As for everything else we get 1 Ethernet port, 2 coaxial and 2 optical digital audio inputs, 11.4 channels pre-outs, 5 analogue audio inputs and one more dedicated for phono, a remote control input and one more output, an IR flasher input, an RS-232C port for control, a single 12 volts trigger output and the usual FM/AM antenna inputs along with the WiFi/Bluetooth connectors.

Marantz Cinema 50 Review (9.4 CH 8K AV Receiver)

The changes we get in the Cinema 50 compared to the SR6015 are basically four. The six HDMI ports are all full 40Gbps HDMI 2.1 ones, there are four independent subwoofer ports this time while all component, composite and the 7.1 multi-channel analog inputs ports have been taken out completely. As with most Sound United AV receivers it is evident that most analog ports are slowly been phased out which may be good as we move forward but on the other hand some users with older equipment are left to find other solutions to connect them.

Here we need to mention that the 4th subwoofer output can also be used to connect a tactile transducer or “butt shaker” that is very common among dedicated home theater fans. Now you don’t need to rely on 3rd party solutions as the Marantz has support for this built-in.

As for its HDMI ports the Cinema 50 comes with six updated HDMI 2.1 ports that support all the old and new exciting technologies including 8K/60Hz and 4K/120Hz video passthrough with 40Gbps bandwidth, Deep Color, x.v. Color, HDR10, HDR10+, Dolby Vision, Hybrid Log-Gamma (HLG), Dynamic HDR, 3D, Quick Media Switching (QMS), Variable Refresh Rate (VRR), Auto Low Latency Mode (ALLM), Quick Frame Transport (QFT), Fixed Rate Link (FRL), ARC, eARC, Auto Lip Sync and HDMI-CEC.

All the 2020 AV receivers that featured HDMI 2.1 ports came with a bugged Panasonic chip that wouldn’t allow it to pass certain signals, like 4K/120Hz RGB signals from the Xbox series X for example, as it would result in a black screen.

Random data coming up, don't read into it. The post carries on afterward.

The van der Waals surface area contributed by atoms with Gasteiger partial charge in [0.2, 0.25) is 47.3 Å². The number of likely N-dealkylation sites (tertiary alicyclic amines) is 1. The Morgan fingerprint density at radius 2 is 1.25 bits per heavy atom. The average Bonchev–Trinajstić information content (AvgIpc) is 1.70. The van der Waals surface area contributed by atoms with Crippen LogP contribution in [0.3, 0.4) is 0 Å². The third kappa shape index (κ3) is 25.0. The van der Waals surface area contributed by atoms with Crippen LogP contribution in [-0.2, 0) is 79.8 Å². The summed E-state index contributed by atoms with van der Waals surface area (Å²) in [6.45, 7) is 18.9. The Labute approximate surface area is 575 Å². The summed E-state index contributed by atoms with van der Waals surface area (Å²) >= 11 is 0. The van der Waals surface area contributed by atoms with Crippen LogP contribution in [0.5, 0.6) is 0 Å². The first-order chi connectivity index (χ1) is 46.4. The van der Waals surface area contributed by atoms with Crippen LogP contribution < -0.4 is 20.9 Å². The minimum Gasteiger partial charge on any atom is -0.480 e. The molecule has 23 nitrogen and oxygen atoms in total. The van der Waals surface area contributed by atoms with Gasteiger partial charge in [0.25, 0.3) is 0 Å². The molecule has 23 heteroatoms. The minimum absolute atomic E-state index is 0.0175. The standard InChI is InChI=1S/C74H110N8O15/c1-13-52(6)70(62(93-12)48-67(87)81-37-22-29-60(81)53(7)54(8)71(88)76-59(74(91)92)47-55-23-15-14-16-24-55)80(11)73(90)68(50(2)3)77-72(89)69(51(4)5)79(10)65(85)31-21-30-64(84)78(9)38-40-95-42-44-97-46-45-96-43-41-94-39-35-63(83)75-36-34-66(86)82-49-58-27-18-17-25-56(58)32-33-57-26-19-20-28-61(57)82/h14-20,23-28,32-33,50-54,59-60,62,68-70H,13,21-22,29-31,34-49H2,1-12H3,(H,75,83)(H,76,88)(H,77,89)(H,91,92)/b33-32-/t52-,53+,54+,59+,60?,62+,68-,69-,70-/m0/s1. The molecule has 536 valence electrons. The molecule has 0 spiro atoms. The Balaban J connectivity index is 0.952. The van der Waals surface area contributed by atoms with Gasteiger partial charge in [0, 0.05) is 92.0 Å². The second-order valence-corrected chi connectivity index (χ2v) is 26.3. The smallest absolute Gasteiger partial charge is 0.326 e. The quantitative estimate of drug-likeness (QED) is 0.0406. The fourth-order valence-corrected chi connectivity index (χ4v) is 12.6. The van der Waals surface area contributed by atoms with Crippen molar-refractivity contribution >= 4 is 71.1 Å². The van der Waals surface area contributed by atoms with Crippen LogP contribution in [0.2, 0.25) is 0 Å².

Marantz Cinema 50 Review (9.4 CH 8K AV Receiver)

The Cinema 50 on the other hand seems to be using updated HDMI 2.1 hardware which allows up to 40Gbps of bandwidth on all of its HDMI ports and this includes all the signals with a 4K@120Hz configuration including Xbox Series X.

For the purpose of this review we tested both a PS5 and our Xbox Series X and in both cases we got trouble free 4K@120Hz signals with VRR engaged. We didn’t notice any problems during testing to report as both the signals and the HDMI handshaking with the TV were stable during our testing time.

As for the unit’s wireless capabilities we get built-in WiFi which can connect both in 2.4GHz and 5 GHz networks. It seems we got a minor upgrade here, the same case was with the Cinema 60, as its Wi-Fi is now able to support up to IEEE 802.11a/b/g/n/ac.

The Cinema 50 gets the same treatment as the Denon X3800H. The six updated HDMI 2.1 ports are all the rage but we do get that some people will get disappointed with the missing analog ports. To be honest we would trade all the analog ports for an extra HDMI front port because we believe that digital is the future and the front HDMI would vastly help in many situations. But other than that, the Cinema 50 is a premium unit and it comes with everything you will need, even for the most demanding setups.

Marantz Cinema 50 Review (9.4 CH 8K AV Receiver)

OS, Apps and Features

Moving on to the extra features the Cinema 50 has exactly the same feature list and upgrades we saw in the Denon AVR-X3800H which is not all that surprising really. So this part of our review will be similar to our observations of the Denon one while we will make any changes or additions where we deem necessary.

But first of all we will talk about the audio calibration system. Marantz is once again using the Audyssey system, as usual, and as with all manufacturers they scale it accordingly to meet the price and performance standards of each of their models. For the Cinema 50 we get the Audyssey MultEQ XT32 version which is their best and most feature complete suite. In comparison this one features the highest resolution filters which can result in higher accuracy during calibration.

The Audyssey MultEQ XT32 also comes with Dynamic Volume, Dynamic EQ, Audyssey LFC and Audyssey sub EQ HT. This version of Audyssey has the ability to analyze up to 8 different listening positions with the help of the included microphone and creates precise digital filters in order to offer the best audio result for your particular space.